The right direction

2010-07-01 00:00

WHILE World Cup public transport to and from our stadia left many visitors nonplussed at our rather muddled effort towards providing mass transportation, it was South Africa’s first real attempt at providing a modern, mass-transit system. We must build on this slightly shaky start and modernise our public transport.

Under the apartheid regime, mass transit was primarily geared toward black people in dormitory townships, while whites were provided with world-class roads to get them to work. Most of our local public transport remains an apartheid hangover. Subsidised municipal buses such as Putco and City Tramways and the old segregated South African Railways commuter service were prime examples, providing transport to locations such as Mitchells Plain, Atlantis, Soweto and Mamelodi.

The fact remains, we had no contemporary, world-class mass transit systems in place before the World Cup arrived. Certainly, the Gautrain had been proposed for a while, but the approaching tournament spurred the timely completion of a strategic section of the project. Linking this to dedicated bus lanes in the form of the Rea Vaya project provided a big step forward in providing the backbone of a modern transport system to the Gauteng region.

The Gautrain was our biggest and most expensive national transport infrastructure new-build project, and also the most controversial. Now that the link between Oliver Tambo Airport and Sandton has been opened, its success has been demonstrated by the fact that the Gautrain takes only 15 minutes for a ride that could take three or four times as long by car.

The Gautrain may not have a significant immediate benefit for most poor commuters, but projects like this, along with enhanced ticketing systems and nodal transport inter-linkages, should benefit all commuters from all sectors of the population in the long term.

In the Western Cape, there has been extensive work on dedicated bus lanes and it is starting to bear fruit. An efficient bus shuttle service has been introduced, travelling from Cape Town airport and doing a circular route around the city, providing both international and local commuters with new options for getting around. Rapid transport buses for the northward urban expansion beyond Milnerton are also coming on line.

Cars transporting only one person during the daily commute cause most traffic congestion. Now that commuters are being given options, such as efficient bus services running in dedicated bus lanes and efficient rail services, we are at least starting to provide alternatives to private vehicles.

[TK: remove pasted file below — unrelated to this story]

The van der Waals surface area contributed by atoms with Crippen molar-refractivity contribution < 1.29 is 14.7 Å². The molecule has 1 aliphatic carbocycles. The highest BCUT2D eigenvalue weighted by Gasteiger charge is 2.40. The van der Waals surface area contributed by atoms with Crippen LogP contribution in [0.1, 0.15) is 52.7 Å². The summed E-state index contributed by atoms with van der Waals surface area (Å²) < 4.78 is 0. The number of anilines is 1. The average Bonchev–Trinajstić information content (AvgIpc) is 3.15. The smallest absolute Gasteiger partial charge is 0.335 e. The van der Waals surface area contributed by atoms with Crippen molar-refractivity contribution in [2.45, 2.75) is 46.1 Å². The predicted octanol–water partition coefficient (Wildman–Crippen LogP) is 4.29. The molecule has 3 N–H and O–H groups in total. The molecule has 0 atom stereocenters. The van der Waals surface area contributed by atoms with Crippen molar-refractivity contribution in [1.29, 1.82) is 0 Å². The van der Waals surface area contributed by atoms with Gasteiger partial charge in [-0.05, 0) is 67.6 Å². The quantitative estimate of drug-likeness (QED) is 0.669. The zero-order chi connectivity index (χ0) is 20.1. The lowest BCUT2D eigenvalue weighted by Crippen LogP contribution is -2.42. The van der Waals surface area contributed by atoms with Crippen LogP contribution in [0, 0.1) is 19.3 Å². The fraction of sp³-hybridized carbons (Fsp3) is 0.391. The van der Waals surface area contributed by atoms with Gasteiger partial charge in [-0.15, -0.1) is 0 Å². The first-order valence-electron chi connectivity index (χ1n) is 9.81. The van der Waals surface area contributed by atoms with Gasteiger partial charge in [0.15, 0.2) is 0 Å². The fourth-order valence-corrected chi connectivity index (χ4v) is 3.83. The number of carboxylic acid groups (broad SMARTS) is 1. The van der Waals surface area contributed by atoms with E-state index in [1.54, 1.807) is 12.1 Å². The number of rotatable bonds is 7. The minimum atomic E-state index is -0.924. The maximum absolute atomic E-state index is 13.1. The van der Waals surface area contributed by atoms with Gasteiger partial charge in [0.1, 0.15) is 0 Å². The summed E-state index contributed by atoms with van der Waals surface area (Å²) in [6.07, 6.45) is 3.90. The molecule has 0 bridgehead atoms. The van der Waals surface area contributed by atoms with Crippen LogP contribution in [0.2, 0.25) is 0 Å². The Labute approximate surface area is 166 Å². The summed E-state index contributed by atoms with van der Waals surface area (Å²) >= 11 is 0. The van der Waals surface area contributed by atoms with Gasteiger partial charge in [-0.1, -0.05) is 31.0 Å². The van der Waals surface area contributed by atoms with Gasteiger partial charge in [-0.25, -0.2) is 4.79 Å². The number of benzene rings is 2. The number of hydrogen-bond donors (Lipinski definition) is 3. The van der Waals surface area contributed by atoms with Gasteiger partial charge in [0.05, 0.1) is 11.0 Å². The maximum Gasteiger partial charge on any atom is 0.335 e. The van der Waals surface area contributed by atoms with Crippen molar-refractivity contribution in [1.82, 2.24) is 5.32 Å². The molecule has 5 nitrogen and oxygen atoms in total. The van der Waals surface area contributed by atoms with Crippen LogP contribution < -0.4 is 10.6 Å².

With viable alternatives in place, people must be encouraged to give up their cars and move towards using efficient, safe and reliable public transport. The rising cost of oil, of running cars and of parking in overcrowded cities, has spurred a global shift towards efficient public and metropolitan transit systems.

South Africa slowly appears to be catching up to the global status quo. We need to reinforce strong disincentives for motorcar commuters. Levies on cars entering city centres have worked around the world. These can be managed through increased parking fees and other direct and indirect congestion charges.

Making efficient and safe transport more accessible to broader sections of the population will increase its viability while reducing congestion for all commuters, rich and poor alike. Public transport is a public good, as are the roads themselves, funded by contributions from ratepayers and taxpayers across the board. The benefits must be spread more equitably.

A major reason why public transport has languished for so long is because political leadership is isolated from the daily travails of commuters as politicians have access to pooled and state-supported luxury private transport. Just as leadership shy away from using public hospitals and schooling, so it equally becomes a media event when a leader of any level takes a train or bus to work.